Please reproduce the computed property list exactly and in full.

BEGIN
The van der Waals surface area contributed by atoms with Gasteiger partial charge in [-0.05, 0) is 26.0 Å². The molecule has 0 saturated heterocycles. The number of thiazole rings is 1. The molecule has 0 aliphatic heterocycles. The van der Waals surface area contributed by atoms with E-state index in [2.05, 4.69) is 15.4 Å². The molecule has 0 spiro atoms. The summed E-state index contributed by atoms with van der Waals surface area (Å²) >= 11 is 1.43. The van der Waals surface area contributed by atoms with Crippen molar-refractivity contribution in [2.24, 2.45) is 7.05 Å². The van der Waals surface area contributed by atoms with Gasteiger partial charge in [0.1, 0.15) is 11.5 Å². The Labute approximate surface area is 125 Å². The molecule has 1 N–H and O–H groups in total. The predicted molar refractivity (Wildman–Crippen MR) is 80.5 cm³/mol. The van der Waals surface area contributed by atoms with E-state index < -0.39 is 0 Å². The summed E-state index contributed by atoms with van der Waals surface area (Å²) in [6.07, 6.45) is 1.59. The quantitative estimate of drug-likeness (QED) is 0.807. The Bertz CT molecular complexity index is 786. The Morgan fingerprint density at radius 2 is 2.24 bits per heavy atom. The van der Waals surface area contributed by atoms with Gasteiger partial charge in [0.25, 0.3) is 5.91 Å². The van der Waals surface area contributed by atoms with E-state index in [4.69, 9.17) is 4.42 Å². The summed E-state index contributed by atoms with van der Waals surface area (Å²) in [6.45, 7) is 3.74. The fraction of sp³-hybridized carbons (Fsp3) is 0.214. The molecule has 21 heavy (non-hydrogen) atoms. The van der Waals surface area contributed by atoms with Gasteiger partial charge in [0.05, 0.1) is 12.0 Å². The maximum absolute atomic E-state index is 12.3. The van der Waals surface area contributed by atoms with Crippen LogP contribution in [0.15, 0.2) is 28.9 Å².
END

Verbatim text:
The van der Waals surface area contributed by atoms with Gasteiger partial charge in [-0.05, 0) is 26.0 Å². The molecule has 0 saturated heterocycles. The number of thiazole rings is 1. The molecule has 0 aliphatic heterocycles. The van der Waals surface area contributed by atoms with E-state index in [2.05, 4.69) is 15.4 Å². The molecule has 0 spiro atoms. The summed E-state index contributed by atoms with van der Waals surface area (Å²) >= 11 is 1.43. The van der Waals surface area contributed by atoms with Crippen molar-refractivity contribution in [2.24, 2.45) is 7.05 Å². The van der Waals surface area contributed by atoms with Gasteiger partial charge in [0.1, 0.15) is 11.5 Å². The Labute approximate surface area is 125 Å². The molecule has 1 N–H and O–H groups in total. The predicted molar refractivity (Wildman–Crippen MR) is 80.5 cm³/mol. The van der Waals surface area contributed by atoms with E-state index < -0.39 is 0 Å². The summed E-state index contributed by atoms with van der Waals surface area (Å²) in [6.07, 6.45) is 1.59. The quantitative estimate of drug-likeness (QED) is 0.807. The Bertz CT molecular complexity index is 786. The Morgan fingerprint density at radius 2 is 2.24 bits per heavy atom. The van der Waals surface area contributed by atoms with Gasteiger partial charge in [0.25, 0.3) is 5.91 Å². The van der Waals surface area contributed by atoms with E-state index in [4.69, 9.17) is 4.42 Å². The summed E-state index contributed by atoms with van der Waals surface area (Å²) in [6.45, 7) is 3.74. The fraction of sp³-hybridized carbons (Fsp3) is 0.214. The molecule has 21 heavy (non-hydrogen) atoms. The van der Waals surface area contributed by atoms with Gasteiger partial charge in [0.05, 0.1) is 12.0 Å². The maximum absolute atomic E-state index is 12.3. The van der Waals surface area contributed by atoms with Crippen LogP contribution in [0.15, 0.2) is 28.9 Å².